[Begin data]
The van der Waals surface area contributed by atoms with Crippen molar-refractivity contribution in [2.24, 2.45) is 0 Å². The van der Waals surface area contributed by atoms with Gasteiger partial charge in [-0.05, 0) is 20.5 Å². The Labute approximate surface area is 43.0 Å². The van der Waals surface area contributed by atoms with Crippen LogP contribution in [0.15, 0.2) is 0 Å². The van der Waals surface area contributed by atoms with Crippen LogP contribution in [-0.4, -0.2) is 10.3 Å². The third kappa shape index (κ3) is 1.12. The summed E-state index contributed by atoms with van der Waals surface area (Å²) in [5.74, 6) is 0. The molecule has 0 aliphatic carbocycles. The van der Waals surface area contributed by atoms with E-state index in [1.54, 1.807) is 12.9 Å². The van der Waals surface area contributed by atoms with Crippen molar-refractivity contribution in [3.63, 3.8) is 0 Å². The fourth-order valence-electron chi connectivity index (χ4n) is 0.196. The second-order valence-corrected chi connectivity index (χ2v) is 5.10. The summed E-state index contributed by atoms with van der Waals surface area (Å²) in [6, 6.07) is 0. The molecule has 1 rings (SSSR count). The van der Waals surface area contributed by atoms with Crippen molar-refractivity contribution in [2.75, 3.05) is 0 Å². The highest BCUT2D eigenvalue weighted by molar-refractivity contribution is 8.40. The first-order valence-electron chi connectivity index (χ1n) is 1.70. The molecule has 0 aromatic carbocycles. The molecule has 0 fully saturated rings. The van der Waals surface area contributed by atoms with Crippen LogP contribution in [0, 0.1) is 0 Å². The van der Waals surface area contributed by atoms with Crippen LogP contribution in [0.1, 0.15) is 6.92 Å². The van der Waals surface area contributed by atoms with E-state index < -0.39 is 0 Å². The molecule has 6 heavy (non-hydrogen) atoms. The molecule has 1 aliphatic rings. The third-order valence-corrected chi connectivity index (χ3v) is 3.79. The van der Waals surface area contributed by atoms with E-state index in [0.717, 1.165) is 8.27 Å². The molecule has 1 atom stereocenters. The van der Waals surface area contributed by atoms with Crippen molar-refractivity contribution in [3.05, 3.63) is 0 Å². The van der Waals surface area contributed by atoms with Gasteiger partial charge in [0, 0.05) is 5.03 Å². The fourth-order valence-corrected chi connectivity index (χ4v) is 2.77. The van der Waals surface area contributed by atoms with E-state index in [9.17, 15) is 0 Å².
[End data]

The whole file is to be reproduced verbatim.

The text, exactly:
The van der Waals surface area contributed by atoms with Crippen molar-refractivity contribution in [2.24, 2.45) is 0 Å². The van der Waals surface area contributed by atoms with Gasteiger partial charge in [-0.05, 0) is 20.5 Å². The Labute approximate surface area is 43.0 Å². The van der Waals surface area contributed by atoms with Crippen LogP contribution in [0.15, 0.2) is 0 Å². The van der Waals surface area contributed by atoms with Crippen LogP contribution in [-0.4, -0.2) is 10.3 Å². The third kappa shape index (κ3) is 1.12. The summed E-state index contributed by atoms with van der Waals surface area (Å²) in [5.74, 6) is 0. The molecule has 0 aliphatic carbocycles. The van der Waals surface area contributed by atoms with E-state index in [1.54, 1.807) is 12.9 Å². The van der Waals surface area contributed by atoms with Crippen molar-refractivity contribution in [3.63, 3.8) is 0 Å². The fourth-order valence-electron chi connectivity index (χ4n) is 0.196. The second-order valence-corrected chi connectivity index (χ2v) is 5.10. The summed E-state index contributed by atoms with van der Waals surface area (Å²) in [6, 6.07) is 0. The molecule has 1 rings (SSSR count). The van der Waals surface area contributed by atoms with Crippen molar-refractivity contribution in [2.75, 3.05) is 0 Å². The highest BCUT2D eigenvalue weighted by molar-refractivity contribution is 8.40. The first-order valence-electron chi connectivity index (χ1n) is 1.70. The molecule has 0 aromatic carbocycles. The molecule has 0 fully saturated rings. The van der Waals surface area contributed by atoms with Crippen LogP contribution in [0, 0.1) is 0 Å². The van der Waals surface area contributed by atoms with Crippen LogP contribution in [0.1, 0.15) is 6.92 Å². The van der Waals surface area contributed by atoms with E-state index < -0.39 is 0 Å². The molecule has 6 heavy (non-hydrogen) atoms. The molecule has 1 aliphatic rings. The third-order valence-corrected chi connectivity index (χ3v) is 3.79. The van der Waals surface area contributed by atoms with E-state index in [0.717, 1.165) is 8.27 Å². The molecule has 1 atom stereocenters. The van der Waals surface area contributed by atoms with Crippen molar-refractivity contribution in [3.05, 3.63) is 0 Å². The van der Waals surface area contributed by atoms with Gasteiger partial charge in [0, 0.05) is 5.03 Å². The fourth-order valence-corrected chi connectivity index (χ4v) is 2.77. The van der Waals surface area contributed by atoms with E-state index in [9.17, 15) is 0 Å².